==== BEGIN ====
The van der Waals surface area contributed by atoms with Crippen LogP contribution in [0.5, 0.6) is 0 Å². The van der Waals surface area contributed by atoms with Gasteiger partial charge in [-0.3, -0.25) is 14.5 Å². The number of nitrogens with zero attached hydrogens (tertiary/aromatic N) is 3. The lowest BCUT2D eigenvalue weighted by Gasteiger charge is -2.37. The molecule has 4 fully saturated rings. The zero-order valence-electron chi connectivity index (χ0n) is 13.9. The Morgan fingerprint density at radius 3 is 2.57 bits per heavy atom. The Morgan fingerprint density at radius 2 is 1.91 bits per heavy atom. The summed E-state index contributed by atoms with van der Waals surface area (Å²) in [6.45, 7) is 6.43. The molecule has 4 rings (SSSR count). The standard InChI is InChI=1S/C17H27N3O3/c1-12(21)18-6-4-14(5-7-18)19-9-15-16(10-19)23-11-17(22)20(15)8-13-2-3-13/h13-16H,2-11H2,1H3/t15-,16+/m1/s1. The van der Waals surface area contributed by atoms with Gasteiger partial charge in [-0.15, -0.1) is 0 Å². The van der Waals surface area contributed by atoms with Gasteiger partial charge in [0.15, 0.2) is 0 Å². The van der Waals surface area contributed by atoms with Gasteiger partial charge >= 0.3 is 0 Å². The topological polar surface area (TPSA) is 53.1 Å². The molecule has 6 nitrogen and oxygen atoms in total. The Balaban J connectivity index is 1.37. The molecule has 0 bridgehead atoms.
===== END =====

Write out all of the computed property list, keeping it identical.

The van der Waals surface area contributed by atoms with Crippen LogP contribution in [0.5, 0.6) is 0 Å². The van der Waals surface area contributed by atoms with Gasteiger partial charge in [-0.3, -0.25) is 14.5 Å². The number of nitrogens with zero attached hydrogens (tertiary/aromatic N) is 3. The lowest BCUT2D eigenvalue weighted by Gasteiger charge is -2.37. The molecule has 4 fully saturated rings. The zero-order valence-electron chi connectivity index (χ0n) is 13.9. The Morgan fingerprint density at radius 3 is 2.57 bits per heavy atom. The Morgan fingerprint density at radius 2 is 1.91 bits per heavy atom. The summed E-state index contributed by atoms with van der Waals surface area (Å²) in [6.45, 7) is 6.43. The molecule has 4 rings (SSSR count). The standard InChI is InChI=1S/C17H27N3O3/c1-12(21)18-6-4-14(5-7-18)19-9-15-16(10-19)23-11-17(22)20(15)8-13-2-3-13/h13-16H,2-11H2,1H3/t15-,16+/m1/s1. The van der Waals surface area contributed by atoms with Gasteiger partial charge in [-0.15, -0.1) is 0 Å². The van der Waals surface area contributed by atoms with Gasteiger partial charge in [0.15, 0.2) is 0 Å². The van der Waals surface area contributed by atoms with Gasteiger partial charge >= 0.3 is 0 Å². The topological polar surface area (TPSA) is 53.1 Å². The molecule has 6 nitrogen and oxygen atoms in total. The Balaban J connectivity index is 1.37. The molecule has 0 bridgehead atoms.